In the service of a broader discussion as to what works when it comes to teaching kids about money, I often tweet the published views of those who I believe know a thing or two about the subject. Not long ago, I tweeted a post by a fellow blogger here at Time.com, J.D. Roth, who also founded the Get Rich Slowly website and now blogs about More Than Money at jdroth.com. It seems that Roth riled some teachers in the field with his headline: Why Financial Literacy Fails.
The teachers take issue with Roth’s assertion that “a constant push for more financial education is a waste of time if it’s only going to focus on mechanics.” I agree with the teachers. Mechanics are important. Facts and figures matter. Understanding the long-term miracle of compound growth is a key step toward convincing young people to put it to use.
I tweeted Roth’s link because I thought he was spot on in his primary message: that a big part of the personal finance puzzle has to do with behavior—controlling impulses and tuning out media messages urging irresponsible spending. We are all in control of our financial destiny if we can just control that part of us that wants to spend unnecessarily. It’s a point worth making, and Roth did a nice job.
What follows is a thoughtful response by one teacher in the trenches, Brian Page, and Roth’s own response to Page’s comments.
Brian Page teaches personal finance in Reading, Ohio. He is a member of the Working Committee for the President’s Advisory Council on Financial Capability. He is a Money Magazine Money Hero and blogs about financial education. This is what he has to say:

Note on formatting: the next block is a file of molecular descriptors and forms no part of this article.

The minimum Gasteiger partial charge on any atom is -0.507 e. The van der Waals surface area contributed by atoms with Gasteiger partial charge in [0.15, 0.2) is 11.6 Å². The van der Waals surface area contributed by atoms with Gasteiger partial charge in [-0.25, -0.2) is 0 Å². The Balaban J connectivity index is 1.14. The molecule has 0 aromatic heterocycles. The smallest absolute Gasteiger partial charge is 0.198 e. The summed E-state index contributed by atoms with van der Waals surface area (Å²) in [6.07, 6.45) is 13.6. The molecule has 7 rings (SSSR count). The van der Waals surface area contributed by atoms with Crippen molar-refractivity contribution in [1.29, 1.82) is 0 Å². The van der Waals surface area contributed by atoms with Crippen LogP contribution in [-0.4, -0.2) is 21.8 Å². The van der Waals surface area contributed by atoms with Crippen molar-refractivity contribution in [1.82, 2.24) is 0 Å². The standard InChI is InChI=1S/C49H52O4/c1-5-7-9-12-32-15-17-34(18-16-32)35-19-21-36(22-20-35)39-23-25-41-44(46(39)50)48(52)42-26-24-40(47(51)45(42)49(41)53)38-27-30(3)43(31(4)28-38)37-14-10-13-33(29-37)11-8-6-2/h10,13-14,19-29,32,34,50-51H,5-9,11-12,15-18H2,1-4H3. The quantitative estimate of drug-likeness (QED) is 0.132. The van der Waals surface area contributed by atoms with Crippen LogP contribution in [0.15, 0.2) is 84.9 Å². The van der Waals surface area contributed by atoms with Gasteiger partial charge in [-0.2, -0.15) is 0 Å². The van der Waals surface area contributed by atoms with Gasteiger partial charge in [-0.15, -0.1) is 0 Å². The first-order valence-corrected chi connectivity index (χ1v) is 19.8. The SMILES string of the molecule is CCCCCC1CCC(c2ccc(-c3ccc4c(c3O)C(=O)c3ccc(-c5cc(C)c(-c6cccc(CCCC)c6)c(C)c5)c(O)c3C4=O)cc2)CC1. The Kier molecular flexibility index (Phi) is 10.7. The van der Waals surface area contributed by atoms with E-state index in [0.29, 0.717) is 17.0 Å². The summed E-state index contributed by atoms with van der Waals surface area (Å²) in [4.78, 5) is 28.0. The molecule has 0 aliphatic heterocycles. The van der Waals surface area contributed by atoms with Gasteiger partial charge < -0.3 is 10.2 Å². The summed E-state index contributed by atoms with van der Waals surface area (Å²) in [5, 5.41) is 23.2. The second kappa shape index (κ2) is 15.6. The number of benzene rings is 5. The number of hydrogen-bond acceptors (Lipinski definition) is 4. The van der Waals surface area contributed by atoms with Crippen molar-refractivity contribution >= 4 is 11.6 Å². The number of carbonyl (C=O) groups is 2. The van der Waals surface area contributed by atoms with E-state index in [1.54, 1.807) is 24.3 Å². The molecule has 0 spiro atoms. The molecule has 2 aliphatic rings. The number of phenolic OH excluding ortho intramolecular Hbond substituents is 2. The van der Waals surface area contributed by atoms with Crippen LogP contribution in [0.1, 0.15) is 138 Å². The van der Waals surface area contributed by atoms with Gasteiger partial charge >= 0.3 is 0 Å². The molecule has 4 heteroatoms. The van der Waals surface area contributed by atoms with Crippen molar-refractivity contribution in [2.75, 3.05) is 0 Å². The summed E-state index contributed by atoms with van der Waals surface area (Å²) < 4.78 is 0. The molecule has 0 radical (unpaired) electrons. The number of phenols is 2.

Ardent supporters of financial education in our schools raised eyebrows after reading J.D. Roth’s headline Why Financial Literacy Fails. First, most of Roth’s suggestions are similar to current best practices in our classrooms. We get it. But I am also a strong supporter of content standards that include “mechanics” such as credit cards and rates of return.
Three of Roth’s suggestions are widely in force in the few states committed to financial education, and in the classrooms of passionate educators in states that have yet to commit to a financial education program:
- Pay attention to behavioral finance.
- Capitalize on game-based learning techniques.
- Appeal to students’ self-interest.
Roth observed that behavioral finance is most applicable in the area of consumerism, which is a key unit in most personal finance courses. In Ohio, consumerism is a stand-alone state topic and consumerism is also a part of Jump$tart’s national standards. Best practices incorporate behavioral finance tips in every lesson, not just consumerism. You can find specific examples from the lessons I post in my online classroom. Educators across the country are doing similar things in their own way.
Game-based learning in our financial education curriculum has become common practice. There are a number of terrific game-based and scenario-based activities available for educators. This Edutopia article highlights my three favorites and provides information about 27 others.
Educators also are trained to make content relevant to students’ lives, and we have many resources to nudge students toward self-discovery. For example, NEFE’s LifeValues Quiz is based on rigorous academic research and references numerous works in social psychology, economics, family and consumer sciences, and marketing.